(September is BOOK GIVEAWAY month! Congratulations to last week’s winner, April from Sidney, Ohio, who’s getting a copy of Jeannie Cunnion’s new release, Mom Set Free. And this week I’m giving a copy of Praying the Scriptures for Your Children to a NEW blog subscriber…so if you’ve got a friend who might like these posts, please spread the word and invite her – or him! – to sign up.)
So…Robbie is slogging through the third week of a college course called Theories of Financial Markets. I’d be jealous…except that I’m not.
But honestly? He’s not the only one hitting the books:
The Bible says we’re supposed to stand firm and give ourselves fully to the work of the Lord (1 Corinthians 15:58). “The work of the Lord” is kind of a broad category, but I’m pretty sure that praying fits in there someplace. And right now, I’m workin’ it on behalf of Robbie and his U.Va. teachers.
I’m praying, for instance, that they would “not become weary in doing good, for at the proper time they will reap a harvest if they do not give up.” That’s Galatians 6:9…and it’s my all-time favorite teacher prayer. Because being tired or worn out is no fun for anyone. And no matter how sorely they’re tempted, I don’t ever want a teacher to give up on my kid.
(Some of you get that.)
I’m also praying that Robbie will be teachable. I want his heart and his mind to be open to things like wisdom and understanding. I want him to have a good attitude as he heads off to class every day. I want him to be able to confront academic challenges with grace, and to see hard things (which, to me, would include theories of financial markets) as opportunities to grow.
I actually wrote about the value of being teachable in Praying the Scriptures for Your Children. And, since that’s this week’s book giveaway (whoop!), I figured I’d share an excerpt from the chapter about praying for our kids’ relationships with their teachers and coaches. Here it is:
Praying for a Teachable Spirit
If you’re like me, you tend to spend more time praying for your kids to get the right teachers than that they will be the right students. But how our children think and behave in the classroom or on the athletic field can go farther toward fostering strong relationships with teachers and coaches than just about anything else.
Ned and Drew are two of the most teachable young men I know. Eager learners, they are quick to explore new ideas, and they have learned to recognize and respect the giftedness of their teachers – even when some of the concepts they were taught clashed with their own Christian convictions.
Ned and Drew’s willingness to learn is also evident in their athletic pursuits. Both are outstanding runners, a trait they inherited from their father, Jim, an Olympic medalist who was the first high schooler to run a mile in less than four minutes. When Ned and Drew won spots on the high school track team, Jim vowed not to interfere with the coach’s methods. Moreover, he encouraged his sons to respect the coach’s authority, even if the man’s coaching style differed from their father’s teaching.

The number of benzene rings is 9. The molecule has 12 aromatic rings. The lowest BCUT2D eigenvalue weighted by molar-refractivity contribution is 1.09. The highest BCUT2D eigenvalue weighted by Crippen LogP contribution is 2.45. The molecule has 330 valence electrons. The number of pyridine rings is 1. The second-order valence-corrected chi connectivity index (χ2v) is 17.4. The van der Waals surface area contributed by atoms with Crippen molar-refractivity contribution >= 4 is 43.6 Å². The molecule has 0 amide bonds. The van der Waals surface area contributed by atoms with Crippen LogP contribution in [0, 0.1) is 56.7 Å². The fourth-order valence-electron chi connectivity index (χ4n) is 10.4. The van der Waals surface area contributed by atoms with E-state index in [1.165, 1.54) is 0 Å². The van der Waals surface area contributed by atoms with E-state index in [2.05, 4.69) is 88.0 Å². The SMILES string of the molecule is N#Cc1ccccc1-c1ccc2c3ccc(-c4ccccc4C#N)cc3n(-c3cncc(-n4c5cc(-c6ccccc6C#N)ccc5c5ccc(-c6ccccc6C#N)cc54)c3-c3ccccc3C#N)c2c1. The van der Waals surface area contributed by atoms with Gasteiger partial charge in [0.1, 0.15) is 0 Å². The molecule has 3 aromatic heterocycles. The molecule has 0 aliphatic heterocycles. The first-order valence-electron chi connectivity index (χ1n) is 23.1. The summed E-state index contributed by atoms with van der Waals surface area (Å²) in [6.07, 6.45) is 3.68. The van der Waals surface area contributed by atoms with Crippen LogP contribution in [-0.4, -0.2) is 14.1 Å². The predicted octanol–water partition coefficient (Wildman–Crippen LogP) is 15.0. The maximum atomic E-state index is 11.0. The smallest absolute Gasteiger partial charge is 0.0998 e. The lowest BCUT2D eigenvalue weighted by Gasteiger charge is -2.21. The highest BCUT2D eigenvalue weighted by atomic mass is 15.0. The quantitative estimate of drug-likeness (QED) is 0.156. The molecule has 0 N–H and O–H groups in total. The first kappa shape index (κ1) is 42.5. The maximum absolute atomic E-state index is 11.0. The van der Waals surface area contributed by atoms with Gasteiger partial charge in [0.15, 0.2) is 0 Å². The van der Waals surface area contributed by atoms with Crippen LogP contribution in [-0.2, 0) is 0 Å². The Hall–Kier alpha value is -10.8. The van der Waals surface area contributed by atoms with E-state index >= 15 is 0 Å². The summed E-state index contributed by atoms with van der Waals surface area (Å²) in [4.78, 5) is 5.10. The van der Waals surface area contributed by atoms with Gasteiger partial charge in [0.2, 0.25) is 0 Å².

As it turned out, the high school track coach did not do everything the way the former Olympian would have, and Ned and Drew knew it. But rather than argue with the man or rebel against his methods, the boys opted to buckle down and do their very best, while Jim and his wife, Anne, stayed content to pray for their sons from the bleachers. As a result of the family’s gentle, teachable spirit, the coach saw Christianity in a very favorable light – a testimony that would not have been possible had Ned and Drew taken an aggressive or defiant stand against his techniques. What’s more, the track team won an unprecedented series of three straight state championships.
Every life has it’s share of boredom, dissatisfaction, frustration, and tragedy. But if our children can learn to meet each new challenge as Ned and Drew did, by seeing the value in other people, respecting authority, and looking for opportunities to learn and grow, then even painful or disappointing circumstances can become reasons for thanksgiving. And long after our children have graduated from classrooms and playing fields, a teachable spirit will prove its lasting worth in their careers, their marriages, and their ability to minister to others.
There’s more, but you get the idea: When we pray for our kids to honor and respect their teachers and coaches, good things happen.
So let’s do that.
Cause ______ to obey his teachers and coaches and submit to their authority. Let him know that these people keep watch over him, and that you will hold them accountable for the job they do. Show ______ that when he honors his teachers and coaches and makes their work a joy instead of a burden, the end result will be to his advantage. (Hebrews 13:17)
And P.S., if you like that Galatians “don’t get weary” prayer, here are a few more ways you can ask God to bless your kids’ teachers. Click here to download this image as a printable postcard: